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What are the downsides of not adhering to TLS, eg, directly using encryption algorithms (2048-bit RSA, 128-bit AES both with proper padding) provided by SSL library to generate keys, encrypt, use proprietary "certificates" and proprietary protocol in general. First thing that comes to mind is that this will prevent downgrade attacks, and allow developer to implement mechanism against timing attacks, my main reasoning here is that to be sure that library won't do anything dangerous behind the scenes.

closed as unclear what you're asking by Steffen Ullrich, Xiong Chiamiov, WhiteWinterWolf, TheJulyPlot, Serge Ballesta Jul 20 '17 at 9:43

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    The question is not fully clear. Are you essentially asking what the downsides are if you implement a proper authentication, key exchange, encryption and MAC in a similar secure way as TLS but not exactly like in TLS? I.e. keep all ideas but change the protocol slightly? And what downgrade and timings attacks you want to prevent which are not fixed in latest TLS versions or which only depend on bad implementation of cryptographic algorithms independent from TLS? – Steffen Ullrich Jul 19 '17 at 17:52
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    A rule of thumb: don't roll your own crypto: security.stackexchange.com/questions/18197/… – Crypt32 Jul 19 '17 at 18:53
  • Crypto is hard to do right. If you do your own you'll likely screw it up. Use something that is reviewed and tested. That doesn't guarantee there won't be mistakes, but it does make it likely there will be fewer for you to deal with. – Swashbuckler Jul 19 '17 at 18:55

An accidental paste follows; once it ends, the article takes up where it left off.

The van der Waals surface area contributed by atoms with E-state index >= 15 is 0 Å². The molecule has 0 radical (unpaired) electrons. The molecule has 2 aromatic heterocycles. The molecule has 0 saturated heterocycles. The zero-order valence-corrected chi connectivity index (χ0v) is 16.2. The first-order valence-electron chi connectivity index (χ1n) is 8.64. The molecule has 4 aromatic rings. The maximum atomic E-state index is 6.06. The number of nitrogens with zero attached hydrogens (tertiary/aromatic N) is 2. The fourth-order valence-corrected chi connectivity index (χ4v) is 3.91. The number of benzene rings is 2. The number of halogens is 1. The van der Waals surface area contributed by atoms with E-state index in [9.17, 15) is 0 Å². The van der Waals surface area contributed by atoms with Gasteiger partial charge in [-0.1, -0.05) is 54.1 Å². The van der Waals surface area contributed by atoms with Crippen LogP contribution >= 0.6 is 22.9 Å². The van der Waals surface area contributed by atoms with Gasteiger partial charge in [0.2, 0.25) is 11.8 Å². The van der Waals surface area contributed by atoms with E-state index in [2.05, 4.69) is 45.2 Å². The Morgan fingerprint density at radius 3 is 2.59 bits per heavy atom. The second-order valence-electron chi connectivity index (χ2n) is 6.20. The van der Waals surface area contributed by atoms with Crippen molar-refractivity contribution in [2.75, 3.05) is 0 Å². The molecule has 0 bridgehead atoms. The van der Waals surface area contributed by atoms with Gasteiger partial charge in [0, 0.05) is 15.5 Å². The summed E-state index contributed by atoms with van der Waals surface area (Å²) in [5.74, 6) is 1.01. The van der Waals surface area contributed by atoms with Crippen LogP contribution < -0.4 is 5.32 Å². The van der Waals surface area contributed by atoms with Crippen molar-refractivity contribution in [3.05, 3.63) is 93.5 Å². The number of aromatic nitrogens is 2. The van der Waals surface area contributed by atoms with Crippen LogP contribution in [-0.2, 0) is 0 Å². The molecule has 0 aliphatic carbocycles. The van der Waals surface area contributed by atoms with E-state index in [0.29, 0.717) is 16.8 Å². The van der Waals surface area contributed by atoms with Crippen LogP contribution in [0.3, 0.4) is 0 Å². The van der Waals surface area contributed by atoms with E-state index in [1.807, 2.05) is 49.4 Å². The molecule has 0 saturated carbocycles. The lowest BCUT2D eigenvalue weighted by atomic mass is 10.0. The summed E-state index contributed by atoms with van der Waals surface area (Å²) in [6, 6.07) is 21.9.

• SSH is a protocol that uses similar algorithms but is not SSL. It has had some subtle flaws (e.g. this) – paj28 Jul 19 '17 at 19:16
  • Are you willing to write your own client? A web browser will not handle your special protocol. Where and how will you establish trust, without SSL certificates. Also, I echo @SteffenUllrich; it's not clear what you mean to do and why... – Jedi Jul 19 '17 at 20:31
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The biggest downside is that you're expecting that because you're writing something smaller, it will also be safer. In reality, this is really hard to do.

Given that you must control both ends of the connection in order to even consider implementing a custom protocol in place of TLS, there are other way you can increase the security and reduce the attack surface without going through the exercise of inventing and implementing a custom protocol and hoping it's safer.

For instance:

You want to prevent downgrade attacks? Disable everything except for TLS v1.2 on your servers and clients.

You want to ensure only strong cipher suites are used? Disable anything except for your AEAD cipher suites.

You have lots of options when using existing TLS libraries to lock them down and harden them, and even with all of their warts, they've undergone far more analysis than a custom protocol you build ever would. You're better off not re-implementing the wheel, but instead simply taking advantage of your opportunity to configure TLS as securely as possible.

  • and how will i be sure that disabling actually means disabling and it is not just hint or consideration to api ? – Bleeding Alice Jul 20 '17 at 6:50
  • @KolibriOS The best way would be by testing. Make sure it won't allow you to negotiate things you've turned off. It isn't foolproof, but the risk is tiny compared to the risk of introducing security flaws in a custom protocol design and implementation. – Xander Jul 20 '17 at 12:50

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